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Is the DCEU’s Harley Quinn an Antihero or Superhero?

While Harley Quinn is often framed as an antihero in the comics, she most certainly isn’t.  She is as much a superhero as anyone in the DC Universe and, being a survivor of abuse, she is stronger than just about any hero DC has, too.  Since falling in love with her character (thanks Harley Quinn on HBO Max!) I’ve read every Harley comic from 2013 to the present and she’s not done anything remotely antihero-ish in any of them.  Yes, Harley’s wild, a little chaotic, and has an impulse control problem (all of which she admits) but being a free spirit isn’t the same as being morally ambivalent.  Her actions in the comics, again and again, are remarkably heroic.  And I will die on this hill ;D.  Since seeing The Suicide Squad I’ve been wondering if the same holds true in the movies.  In the comics, Harley Quinn is a true superhero and the type of character we should all aspire to be like – as compassionate, loving, and open as she is brave.  But what about the DCEU (DC Extended Universe)?  Is Harley an antihero in the films or, like the comics, is she a superhero lacking the recognition she deserves?

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Cleo Cazo / Ratcatcher 2 and the Power of a Story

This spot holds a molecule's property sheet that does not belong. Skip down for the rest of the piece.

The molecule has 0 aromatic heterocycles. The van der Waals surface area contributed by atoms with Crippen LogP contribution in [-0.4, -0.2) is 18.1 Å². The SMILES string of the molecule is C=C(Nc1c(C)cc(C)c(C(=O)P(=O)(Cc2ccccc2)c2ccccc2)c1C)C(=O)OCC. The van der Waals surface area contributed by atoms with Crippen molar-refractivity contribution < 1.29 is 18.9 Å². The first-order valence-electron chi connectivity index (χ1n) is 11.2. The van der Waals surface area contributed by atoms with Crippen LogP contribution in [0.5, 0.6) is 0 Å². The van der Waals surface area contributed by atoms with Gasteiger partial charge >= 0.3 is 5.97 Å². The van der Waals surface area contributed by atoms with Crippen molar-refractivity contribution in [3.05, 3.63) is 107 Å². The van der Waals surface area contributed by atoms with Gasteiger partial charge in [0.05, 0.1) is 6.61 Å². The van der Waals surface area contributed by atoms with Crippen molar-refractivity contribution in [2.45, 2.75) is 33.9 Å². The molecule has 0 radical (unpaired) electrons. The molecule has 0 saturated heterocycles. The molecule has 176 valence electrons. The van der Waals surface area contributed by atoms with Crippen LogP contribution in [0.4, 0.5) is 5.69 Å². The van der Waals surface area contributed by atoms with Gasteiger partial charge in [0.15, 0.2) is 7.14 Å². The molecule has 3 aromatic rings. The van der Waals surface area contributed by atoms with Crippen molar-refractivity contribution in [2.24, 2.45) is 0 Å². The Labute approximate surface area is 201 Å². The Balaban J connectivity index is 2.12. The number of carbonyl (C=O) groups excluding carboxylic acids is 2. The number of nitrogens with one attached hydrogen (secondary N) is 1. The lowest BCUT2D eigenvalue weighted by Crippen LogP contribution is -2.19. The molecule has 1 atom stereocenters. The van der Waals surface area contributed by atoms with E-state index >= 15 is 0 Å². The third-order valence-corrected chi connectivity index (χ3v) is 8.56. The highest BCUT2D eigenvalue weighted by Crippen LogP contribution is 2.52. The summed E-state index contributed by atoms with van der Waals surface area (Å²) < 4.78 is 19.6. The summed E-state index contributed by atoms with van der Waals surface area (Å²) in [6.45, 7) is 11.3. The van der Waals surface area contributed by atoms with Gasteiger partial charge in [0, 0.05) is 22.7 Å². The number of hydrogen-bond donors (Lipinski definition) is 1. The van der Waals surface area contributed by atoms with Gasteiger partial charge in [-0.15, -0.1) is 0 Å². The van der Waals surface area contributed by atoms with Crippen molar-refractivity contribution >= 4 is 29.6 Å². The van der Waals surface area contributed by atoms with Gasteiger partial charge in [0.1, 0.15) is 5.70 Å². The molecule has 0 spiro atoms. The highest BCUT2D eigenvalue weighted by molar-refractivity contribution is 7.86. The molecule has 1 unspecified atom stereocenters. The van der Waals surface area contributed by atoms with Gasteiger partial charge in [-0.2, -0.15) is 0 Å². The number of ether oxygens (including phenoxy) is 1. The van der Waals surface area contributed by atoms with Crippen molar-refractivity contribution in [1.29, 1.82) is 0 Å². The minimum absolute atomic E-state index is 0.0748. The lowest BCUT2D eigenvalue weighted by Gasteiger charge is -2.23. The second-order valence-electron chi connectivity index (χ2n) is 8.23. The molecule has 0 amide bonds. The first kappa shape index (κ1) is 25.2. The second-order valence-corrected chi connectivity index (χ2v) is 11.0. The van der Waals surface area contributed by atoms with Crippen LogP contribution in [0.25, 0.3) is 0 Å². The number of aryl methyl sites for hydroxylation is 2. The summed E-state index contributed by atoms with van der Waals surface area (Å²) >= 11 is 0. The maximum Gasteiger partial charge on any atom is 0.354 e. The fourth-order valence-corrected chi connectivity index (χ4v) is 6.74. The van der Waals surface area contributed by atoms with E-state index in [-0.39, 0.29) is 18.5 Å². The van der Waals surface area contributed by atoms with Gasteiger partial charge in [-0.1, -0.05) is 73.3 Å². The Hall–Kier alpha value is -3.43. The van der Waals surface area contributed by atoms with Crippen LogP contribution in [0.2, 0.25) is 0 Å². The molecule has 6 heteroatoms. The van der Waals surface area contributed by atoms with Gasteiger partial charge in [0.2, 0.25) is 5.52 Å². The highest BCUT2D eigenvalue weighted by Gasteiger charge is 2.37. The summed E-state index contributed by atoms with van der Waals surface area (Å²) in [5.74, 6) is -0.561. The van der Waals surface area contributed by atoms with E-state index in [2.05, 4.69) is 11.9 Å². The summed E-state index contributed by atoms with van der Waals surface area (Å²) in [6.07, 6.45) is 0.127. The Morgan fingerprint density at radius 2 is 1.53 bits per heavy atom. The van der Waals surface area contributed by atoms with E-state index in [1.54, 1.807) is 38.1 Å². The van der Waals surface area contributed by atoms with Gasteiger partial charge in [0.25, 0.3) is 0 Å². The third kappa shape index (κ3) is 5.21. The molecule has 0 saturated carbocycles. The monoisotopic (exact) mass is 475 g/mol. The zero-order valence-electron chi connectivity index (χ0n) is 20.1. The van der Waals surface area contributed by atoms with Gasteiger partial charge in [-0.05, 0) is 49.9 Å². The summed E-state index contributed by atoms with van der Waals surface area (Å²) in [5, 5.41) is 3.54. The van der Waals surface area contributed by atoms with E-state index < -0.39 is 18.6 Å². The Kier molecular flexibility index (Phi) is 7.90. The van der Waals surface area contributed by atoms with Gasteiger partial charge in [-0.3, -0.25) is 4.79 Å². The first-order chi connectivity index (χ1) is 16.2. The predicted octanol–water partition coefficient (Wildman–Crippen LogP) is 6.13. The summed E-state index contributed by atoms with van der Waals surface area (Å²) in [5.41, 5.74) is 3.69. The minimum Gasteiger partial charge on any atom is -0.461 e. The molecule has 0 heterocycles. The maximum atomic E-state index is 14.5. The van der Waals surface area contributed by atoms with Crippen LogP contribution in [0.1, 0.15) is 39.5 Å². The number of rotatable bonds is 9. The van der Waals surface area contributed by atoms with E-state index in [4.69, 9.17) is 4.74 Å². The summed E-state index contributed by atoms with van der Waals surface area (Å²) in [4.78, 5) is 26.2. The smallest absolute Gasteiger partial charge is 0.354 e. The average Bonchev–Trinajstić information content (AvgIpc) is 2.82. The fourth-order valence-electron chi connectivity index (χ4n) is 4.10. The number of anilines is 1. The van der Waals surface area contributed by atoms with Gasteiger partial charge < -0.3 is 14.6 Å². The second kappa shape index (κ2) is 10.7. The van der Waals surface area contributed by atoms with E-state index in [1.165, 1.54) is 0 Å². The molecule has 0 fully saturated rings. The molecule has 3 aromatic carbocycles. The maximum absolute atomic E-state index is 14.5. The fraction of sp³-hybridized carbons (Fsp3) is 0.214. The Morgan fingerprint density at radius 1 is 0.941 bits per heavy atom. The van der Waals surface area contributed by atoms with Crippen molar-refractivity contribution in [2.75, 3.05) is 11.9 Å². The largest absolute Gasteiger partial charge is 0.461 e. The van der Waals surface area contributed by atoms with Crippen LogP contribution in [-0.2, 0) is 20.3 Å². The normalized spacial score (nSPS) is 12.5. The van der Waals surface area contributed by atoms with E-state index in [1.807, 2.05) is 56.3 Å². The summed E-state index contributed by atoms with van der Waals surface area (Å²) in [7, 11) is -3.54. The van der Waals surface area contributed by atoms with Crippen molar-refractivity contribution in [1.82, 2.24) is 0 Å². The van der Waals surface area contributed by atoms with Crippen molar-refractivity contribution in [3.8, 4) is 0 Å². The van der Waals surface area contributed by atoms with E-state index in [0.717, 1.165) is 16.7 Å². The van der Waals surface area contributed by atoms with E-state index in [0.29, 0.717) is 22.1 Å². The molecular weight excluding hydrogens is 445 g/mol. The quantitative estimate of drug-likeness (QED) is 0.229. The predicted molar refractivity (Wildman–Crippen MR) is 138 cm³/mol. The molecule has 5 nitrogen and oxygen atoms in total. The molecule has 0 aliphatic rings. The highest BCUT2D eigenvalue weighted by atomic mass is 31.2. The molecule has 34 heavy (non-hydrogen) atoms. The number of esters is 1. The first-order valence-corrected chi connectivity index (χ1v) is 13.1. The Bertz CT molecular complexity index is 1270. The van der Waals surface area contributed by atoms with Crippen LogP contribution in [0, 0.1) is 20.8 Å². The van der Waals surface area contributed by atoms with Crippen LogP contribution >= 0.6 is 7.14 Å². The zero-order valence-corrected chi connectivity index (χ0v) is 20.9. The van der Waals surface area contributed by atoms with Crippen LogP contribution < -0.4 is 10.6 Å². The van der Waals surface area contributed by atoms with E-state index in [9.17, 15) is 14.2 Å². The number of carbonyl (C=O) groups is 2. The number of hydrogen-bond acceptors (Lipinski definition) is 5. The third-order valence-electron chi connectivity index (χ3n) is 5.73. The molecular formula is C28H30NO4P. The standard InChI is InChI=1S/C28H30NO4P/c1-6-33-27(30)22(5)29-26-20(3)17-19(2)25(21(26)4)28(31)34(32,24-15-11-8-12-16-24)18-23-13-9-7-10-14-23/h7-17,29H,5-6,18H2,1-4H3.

This was not the piece I expected to write about The Suicide Squad.  I had a completely different idea in mind as the film began but as I watched the movie I realized this was what I needed to talk about.  I’ve always loved stories.  Who doesn’t?  Reading, watching, telling, and listening to them – I’m here for all of it!  I will reread and rewatch the stories I love again and again and again. The right story takes a place in our heart like nothing else can.  Years ago this blog was born, in part, as an outlet to write about the stories I love (so maybe I’d talk about them a little less in real life (but the exact opposite occurred XD)).  I love thinking about stories, talking about stories, analyzing and deconstructing stories, teaching with and through stories – I love it all.  So I needed to write about Cleo Cazo/Ratcatcher 2, played by Daniela Melchior and written/directed by James Gunn in The Suicide Squad, because never in my whole life has any character in any story ever moved what this character in this story moved within me.  And that is certainly something worthy of exploration!  This piece has a few minor spoilers for the film but you’ll be warned beforehand.

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Alias’ Jessica Jones is Marvel’s Most Authentically Human Character